Tuesday, February 18, 2014

Chapter 68 [part 3 of 4]

[Which tells how the battle began, and how King Aravigo’s troops had the advantage and steadily gained ground.] 

[A fragment from an early 1400s Spanish version of the legend of Tristan and Iseult, from the Biblioteca Nacional de España. The fragments were discovered in the binding of a collection of works about canonical law from the 15th century. Old parchments were often used for bookbinding.]

King Lisuarte and his men camped on a hill a half-league from the field where his enemies were. Each side saw the other, and there were at least twice as many men with the seven kings. King Lisuarte’s company spent the night preparing their weapons and horses for the battle the next day.

Know ye that six of the kings and other great lords paid tribute that night to King Aravigo for leading the confrontation, and they pledged to be guided by his orders. He swore he would not take a greater part of the kingdom than any of them, for he only wanted honor for himself. Then they had their men move to a river between themselves and King Lisuarte to be closer.

The next morning they all armed themselves and came before King Aravigo so numerous and with such fine weapons that they held their opponents to be as nothing. And they said that since King Lisuarte had dared to do battle with them, Great Britain was theirs. King Aravigo divided his men into nine divisions, each with a thousand knights, but his division had one thousand five hundred. He gave the divisions to the kings and other knights, and arranged them in close formation.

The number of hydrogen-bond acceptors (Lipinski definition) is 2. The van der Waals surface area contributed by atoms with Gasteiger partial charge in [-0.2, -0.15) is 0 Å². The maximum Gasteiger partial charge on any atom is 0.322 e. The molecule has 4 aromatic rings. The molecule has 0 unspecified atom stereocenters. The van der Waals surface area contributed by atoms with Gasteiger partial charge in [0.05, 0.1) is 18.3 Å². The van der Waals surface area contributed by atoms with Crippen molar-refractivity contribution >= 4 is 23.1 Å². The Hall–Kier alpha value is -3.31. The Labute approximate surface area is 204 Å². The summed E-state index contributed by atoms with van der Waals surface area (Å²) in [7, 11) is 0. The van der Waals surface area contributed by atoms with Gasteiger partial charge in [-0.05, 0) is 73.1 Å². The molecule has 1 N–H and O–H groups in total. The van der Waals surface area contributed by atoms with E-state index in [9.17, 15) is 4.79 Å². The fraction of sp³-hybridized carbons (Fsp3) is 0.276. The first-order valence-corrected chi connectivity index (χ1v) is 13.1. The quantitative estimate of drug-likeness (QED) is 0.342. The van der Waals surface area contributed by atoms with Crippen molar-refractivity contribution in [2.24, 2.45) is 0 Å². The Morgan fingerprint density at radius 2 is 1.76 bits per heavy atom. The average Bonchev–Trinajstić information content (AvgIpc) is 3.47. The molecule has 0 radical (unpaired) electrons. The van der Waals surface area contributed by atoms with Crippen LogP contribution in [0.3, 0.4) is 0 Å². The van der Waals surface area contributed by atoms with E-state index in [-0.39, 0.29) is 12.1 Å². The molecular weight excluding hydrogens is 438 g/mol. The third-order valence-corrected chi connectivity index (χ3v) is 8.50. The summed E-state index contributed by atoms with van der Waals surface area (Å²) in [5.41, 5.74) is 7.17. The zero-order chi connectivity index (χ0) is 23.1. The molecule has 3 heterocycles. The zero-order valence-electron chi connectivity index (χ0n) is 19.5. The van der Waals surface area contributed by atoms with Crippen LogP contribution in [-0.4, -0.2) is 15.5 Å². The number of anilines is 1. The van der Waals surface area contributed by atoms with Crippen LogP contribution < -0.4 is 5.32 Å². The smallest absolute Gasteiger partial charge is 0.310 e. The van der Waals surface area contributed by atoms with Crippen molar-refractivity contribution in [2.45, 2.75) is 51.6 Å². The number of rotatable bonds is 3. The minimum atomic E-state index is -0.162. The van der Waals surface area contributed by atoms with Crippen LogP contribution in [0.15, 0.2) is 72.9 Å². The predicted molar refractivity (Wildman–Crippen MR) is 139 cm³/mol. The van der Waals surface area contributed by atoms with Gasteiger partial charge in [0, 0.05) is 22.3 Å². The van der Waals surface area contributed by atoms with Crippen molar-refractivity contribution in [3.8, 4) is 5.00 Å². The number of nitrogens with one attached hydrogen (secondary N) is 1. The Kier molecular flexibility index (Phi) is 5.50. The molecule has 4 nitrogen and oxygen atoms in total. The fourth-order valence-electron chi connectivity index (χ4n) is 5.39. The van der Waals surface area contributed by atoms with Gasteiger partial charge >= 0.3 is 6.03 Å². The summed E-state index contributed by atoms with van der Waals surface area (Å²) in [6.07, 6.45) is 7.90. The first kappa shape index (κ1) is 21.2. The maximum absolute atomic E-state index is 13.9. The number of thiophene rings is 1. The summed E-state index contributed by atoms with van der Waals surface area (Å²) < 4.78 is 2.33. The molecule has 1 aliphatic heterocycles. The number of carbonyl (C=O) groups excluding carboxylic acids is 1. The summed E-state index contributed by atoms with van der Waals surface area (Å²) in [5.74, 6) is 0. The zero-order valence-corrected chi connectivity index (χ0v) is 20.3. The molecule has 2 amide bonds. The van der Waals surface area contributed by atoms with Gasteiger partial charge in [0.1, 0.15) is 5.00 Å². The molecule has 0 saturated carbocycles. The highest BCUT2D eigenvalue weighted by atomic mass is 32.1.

King Lisuarte ordered Sir Grumedan, Sir Galaor, Sir Cuadragante, and Angriote d’Estravaus to divide his men and arrange them on the field ready to fight, since these men knew a great deal about everything regarding the use of arms. Then they rode down the hill onto the plain. It was sunrise, and the sun sparkled on their armor. They looked so well-prepared that their opponents, who had held them for little, thought differently of them.

These knights of whom I tell ye had been placed into five divisions. Brian of Monjaste had the first one with a thousand knights from Spain at his orders, whom his father had sent to King Lisuarte. King Cildadan had the second division with his men and others who had been given to him. Sir Galvanes had the third with his nephew Agrajes, who came there more for the love of his uncle and his friends than to serve the King.

Giontes, nephew of the King, went with the fourth, with exceptionally good knights. King Lisuarte led the fifth, with two thousand knights, and he asked and ordered Sir Galaor, Sir Cuadragante, and Angriote d’Estravaus to protect him and stand by him. For that reason, he did not place them in charge of any troops.